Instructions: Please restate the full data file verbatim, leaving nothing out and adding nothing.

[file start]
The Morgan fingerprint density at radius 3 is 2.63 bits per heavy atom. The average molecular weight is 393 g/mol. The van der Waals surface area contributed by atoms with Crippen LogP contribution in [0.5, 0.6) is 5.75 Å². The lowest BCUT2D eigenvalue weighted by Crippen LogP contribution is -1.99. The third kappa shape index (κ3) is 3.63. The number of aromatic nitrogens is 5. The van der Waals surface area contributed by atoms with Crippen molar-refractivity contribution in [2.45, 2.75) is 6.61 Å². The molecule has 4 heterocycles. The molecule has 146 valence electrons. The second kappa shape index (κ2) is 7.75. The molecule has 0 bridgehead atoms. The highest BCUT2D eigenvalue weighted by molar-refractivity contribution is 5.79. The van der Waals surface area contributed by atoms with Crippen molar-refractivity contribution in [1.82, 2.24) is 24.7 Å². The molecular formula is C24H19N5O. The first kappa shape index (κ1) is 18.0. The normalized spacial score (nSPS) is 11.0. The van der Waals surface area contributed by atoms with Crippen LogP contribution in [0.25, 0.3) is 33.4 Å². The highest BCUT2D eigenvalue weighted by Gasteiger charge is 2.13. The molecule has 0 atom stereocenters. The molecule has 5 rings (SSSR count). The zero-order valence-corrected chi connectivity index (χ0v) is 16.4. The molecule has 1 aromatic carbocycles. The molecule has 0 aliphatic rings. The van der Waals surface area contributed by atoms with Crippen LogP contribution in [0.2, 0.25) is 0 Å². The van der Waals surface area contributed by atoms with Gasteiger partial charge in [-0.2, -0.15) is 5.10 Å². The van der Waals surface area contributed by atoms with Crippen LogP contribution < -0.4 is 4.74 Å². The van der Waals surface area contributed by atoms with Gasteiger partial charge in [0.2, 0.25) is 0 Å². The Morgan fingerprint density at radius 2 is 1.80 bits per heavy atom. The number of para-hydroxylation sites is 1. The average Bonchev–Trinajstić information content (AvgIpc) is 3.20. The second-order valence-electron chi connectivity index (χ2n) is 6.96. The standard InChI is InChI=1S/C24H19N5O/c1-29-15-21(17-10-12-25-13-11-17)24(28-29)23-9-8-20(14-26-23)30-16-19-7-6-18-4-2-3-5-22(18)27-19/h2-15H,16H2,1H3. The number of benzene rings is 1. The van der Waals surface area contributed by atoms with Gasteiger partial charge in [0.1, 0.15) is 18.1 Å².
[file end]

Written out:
The Morgan fingerprint density at radius 3 is 2.63 bits per heavy atom. The average molecular weight is 393 g/mol. The van der Waals surface area contributed by atoms with Crippen LogP contribution in [0.5, 0.6) is 5.75 Å². The lowest BCUT2D eigenvalue weighted by Crippen LogP contribution is -1.99. The third kappa shape index (κ3) is 3.63. The number of aromatic nitrogens is 5. The van der Waals surface area contributed by atoms with Crippen molar-refractivity contribution in [2.45, 2.75) is 6.61 Å². The molecule has 4 heterocycles. The molecule has 146 valence electrons. The second kappa shape index (κ2) is 7.75. The molecule has 0 bridgehead atoms. The highest BCUT2D eigenvalue weighted by molar-refractivity contribution is 5.79. The van der Waals surface area contributed by atoms with Crippen molar-refractivity contribution in [1.82, 2.24) is 24.7 Å². The molecular formula is C24H19N5O. The first kappa shape index (κ1) is 18.0. The normalized spacial score (nSPS) is 11.0. The van der Waals surface area contributed by atoms with Crippen LogP contribution in [0.25, 0.3) is 33.4 Å². The highest BCUT2D eigenvalue weighted by Gasteiger charge is 2.13. The molecule has 0 atom stereocenters. The molecule has 5 rings (SSSR count). The zero-order valence-corrected chi connectivity index (χ0v) is 16.4. The molecule has 1 aromatic carbocycles. The molecule has 0 aliphatic rings. The van der Waals surface area contributed by atoms with Crippen LogP contribution in [0.2, 0.25) is 0 Å². The van der Waals surface area contributed by atoms with Gasteiger partial charge in [-0.2, -0.15) is 5.10 Å². The van der Waals surface area contributed by atoms with Crippen LogP contribution < -0.4 is 4.74 Å². The van der Waals surface area contributed by atoms with Gasteiger partial charge in [0.2, 0.25) is 0 Å². The Morgan fingerprint density at radius 2 is 1.80 bits per heavy atom. The number of para-hydroxylation sites is 1. The average Bonchev–Trinajstić information content (AvgIpc) is 3.20. The second-order valence-electron chi connectivity index (χ2n) is 6.96. The standard InChI is InChI=1S/C24H19N5O/c1-29-15-21(17-10-12-25-13-11-17)24(28-29)23-9-8-20(14-26-23)30-16-19-7-6-18-4-2-3-5-22(18)27-19/h2-15H,16H2,1H3. The number of benzene rings is 1. The van der Waals surface area contributed by atoms with Gasteiger partial charge in [0.1, 0.15) is 18.1 Å².